How much can I borrow?

Overseas Mortgage Calculator

How do overseas lenders calculate what you can borrow?

Overseas lenders calculate what you can borrow based upon affordability. Each lender has its own set of terms but in general they all work to similar guidelines. These guidelines hinge in the main on two questions:
• Can the clients prove their income?
• What is the client’s debt to income ratio (DTI)?

If you cannot prove your income then the mortgage will be declined. Overseas banks confirm affordability and have never embraced self-certified mortgages. Proof of income if employed will be via payslips and end of year tax figures and if you are self-employed then by providing two years accounts. Most lenders work on this debt to income ratio. This is effectively, the percentage of income, which is used to service debt. This ratio differs from country to country and from lender to lender.


Example

In Spain, for example, the DTI tends to be 35%. So in the case of a buyer who has net income per month of £3000.00, the buyer’s new overseas mortgage payment plus their existing monthly debt payments including any existing mortgage, loans or credit card payments must not exceed £1050.00. Let’s say they have a mortgage payment of £550, a monthly credit card bill of £100 and their new overseas mortgage will be £400, then in this instance they would be approved by the overseas bank.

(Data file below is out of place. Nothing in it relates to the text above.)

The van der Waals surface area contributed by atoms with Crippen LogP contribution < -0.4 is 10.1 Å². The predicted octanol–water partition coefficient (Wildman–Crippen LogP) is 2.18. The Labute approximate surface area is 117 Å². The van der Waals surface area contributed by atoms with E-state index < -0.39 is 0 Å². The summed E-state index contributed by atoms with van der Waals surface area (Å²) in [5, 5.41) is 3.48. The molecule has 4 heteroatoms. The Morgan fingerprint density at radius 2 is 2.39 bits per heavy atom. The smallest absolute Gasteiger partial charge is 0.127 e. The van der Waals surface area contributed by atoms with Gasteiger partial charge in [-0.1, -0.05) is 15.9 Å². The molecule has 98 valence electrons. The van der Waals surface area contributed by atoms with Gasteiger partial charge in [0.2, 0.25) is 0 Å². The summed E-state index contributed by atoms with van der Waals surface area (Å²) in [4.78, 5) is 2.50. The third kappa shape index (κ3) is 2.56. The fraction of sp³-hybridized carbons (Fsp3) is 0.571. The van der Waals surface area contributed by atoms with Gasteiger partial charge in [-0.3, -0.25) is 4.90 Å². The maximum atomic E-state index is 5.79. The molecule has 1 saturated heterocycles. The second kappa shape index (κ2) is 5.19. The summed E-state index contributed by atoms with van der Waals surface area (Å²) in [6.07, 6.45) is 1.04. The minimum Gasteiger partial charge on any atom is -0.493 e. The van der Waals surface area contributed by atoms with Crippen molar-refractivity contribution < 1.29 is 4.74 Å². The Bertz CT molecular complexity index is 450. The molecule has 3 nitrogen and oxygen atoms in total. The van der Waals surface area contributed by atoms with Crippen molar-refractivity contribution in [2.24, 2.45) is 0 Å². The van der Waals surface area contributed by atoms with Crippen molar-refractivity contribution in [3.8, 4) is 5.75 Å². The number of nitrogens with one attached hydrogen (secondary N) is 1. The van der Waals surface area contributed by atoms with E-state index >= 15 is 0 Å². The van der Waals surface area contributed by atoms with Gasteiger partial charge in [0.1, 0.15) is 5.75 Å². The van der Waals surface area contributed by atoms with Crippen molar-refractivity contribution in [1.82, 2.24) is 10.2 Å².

Overseas Property
However if their existing monthly debt payments were £700 then this would exceed this ratio because the total would be £1500 and the lender would decline the application.

“How do I propose to finance my overseas property purchase?” Should be the first question you should ask yourself before signing anything. Armed with that little bit of information you already have an idea as to how an overseas bank will view you and how successful your mortgage application is likely to be.

Try out our mortgage calculator to see how much your mortgage is likely to cost, you can then add this to your existing outgoings to see what percentage of your disposable income is used up.